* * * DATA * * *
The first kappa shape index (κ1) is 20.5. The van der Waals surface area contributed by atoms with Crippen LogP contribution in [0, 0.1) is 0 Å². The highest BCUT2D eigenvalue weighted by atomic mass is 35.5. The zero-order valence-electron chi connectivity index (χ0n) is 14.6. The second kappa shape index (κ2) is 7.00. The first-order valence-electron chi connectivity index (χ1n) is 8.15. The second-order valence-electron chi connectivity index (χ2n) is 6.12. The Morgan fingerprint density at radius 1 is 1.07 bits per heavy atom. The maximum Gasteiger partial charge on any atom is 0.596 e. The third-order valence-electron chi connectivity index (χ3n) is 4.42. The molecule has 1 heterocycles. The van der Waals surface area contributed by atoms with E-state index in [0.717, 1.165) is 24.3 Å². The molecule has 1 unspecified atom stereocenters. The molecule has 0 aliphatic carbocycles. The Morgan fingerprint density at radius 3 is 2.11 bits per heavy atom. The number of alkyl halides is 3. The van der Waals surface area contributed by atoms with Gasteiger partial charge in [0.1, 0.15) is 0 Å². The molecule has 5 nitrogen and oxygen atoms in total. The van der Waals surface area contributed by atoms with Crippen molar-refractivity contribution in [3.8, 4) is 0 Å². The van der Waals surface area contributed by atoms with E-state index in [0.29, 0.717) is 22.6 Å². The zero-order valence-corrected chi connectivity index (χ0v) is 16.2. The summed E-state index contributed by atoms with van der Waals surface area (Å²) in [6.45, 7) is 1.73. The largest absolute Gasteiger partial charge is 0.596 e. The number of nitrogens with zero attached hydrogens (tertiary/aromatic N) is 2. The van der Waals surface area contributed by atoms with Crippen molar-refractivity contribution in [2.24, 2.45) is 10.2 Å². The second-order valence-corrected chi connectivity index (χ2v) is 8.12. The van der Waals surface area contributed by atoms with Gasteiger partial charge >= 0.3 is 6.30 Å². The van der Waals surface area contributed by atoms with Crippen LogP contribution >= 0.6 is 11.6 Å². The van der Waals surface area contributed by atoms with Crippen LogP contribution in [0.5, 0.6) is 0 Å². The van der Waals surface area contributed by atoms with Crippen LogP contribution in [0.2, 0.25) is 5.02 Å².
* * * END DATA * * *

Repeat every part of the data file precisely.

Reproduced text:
The first kappa shape index (κ1) is 20.5. The van der Waals surface area contributed by atoms with Crippen LogP contribution in [0, 0.1) is 0 Å². The highest BCUT2D eigenvalue weighted by atomic mass is 35.5. The zero-order valence-electron chi connectivity index (χ0n) is 14.6. The second kappa shape index (κ2) is 7.00. The first-order valence-electron chi connectivity index (χ1n) is 8.15. The second-order valence-electron chi connectivity index (χ2n) is 6.12. The Morgan fingerprint density at radius 1 is 1.07 bits per heavy atom. The maximum Gasteiger partial charge on any atom is 0.596 e. The third-order valence-electron chi connectivity index (χ3n) is 4.42. The molecule has 1 heterocycles. The van der Waals surface area contributed by atoms with E-state index in [0.717, 1.165) is 24.3 Å². The molecule has 1 unspecified atom stereocenters. The molecule has 0 aliphatic carbocycles. The Morgan fingerprint density at radius 3 is 2.11 bits per heavy atom. The number of alkyl halides is 3. The van der Waals surface area contributed by atoms with Gasteiger partial charge in [0.1, 0.15) is 0 Å². The molecule has 5 nitrogen and oxygen atoms in total. The van der Waals surface area contributed by atoms with Crippen molar-refractivity contribution in [3.8, 4) is 0 Å². The van der Waals surface area contributed by atoms with E-state index in [0.29, 0.717) is 22.6 Å². The zero-order valence-corrected chi connectivity index (χ0v) is 16.2. The summed E-state index contributed by atoms with van der Waals surface area (Å²) in [6.45, 7) is 1.73. The largest absolute Gasteiger partial charge is 0.596 e. The number of nitrogens with zero attached hydrogens (tertiary/aromatic N) is 2. The van der Waals surface area contributed by atoms with Crippen molar-refractivity contribution in [2.24, 2.45) is 10.2 Å². The second-order valence-corrected chi connectivity index (χ2v) is 8.12. The van der Waals surface area contributed by atoms with Gasteiger partial charge >= 0.3 is 6.30 Å². The van der Waals surface area contributed by atoms with Crippen LogP contribution >= 0.6 is 11.6 Å². The van der Waals surface area contributed by atoms with Crippen LogP contribution in [0.5, 0.6) is 0 Å². The van der Waals surface area contributed by atoms with Crippen LogP contribution in [0.2, 0.25) is 5.02 Å².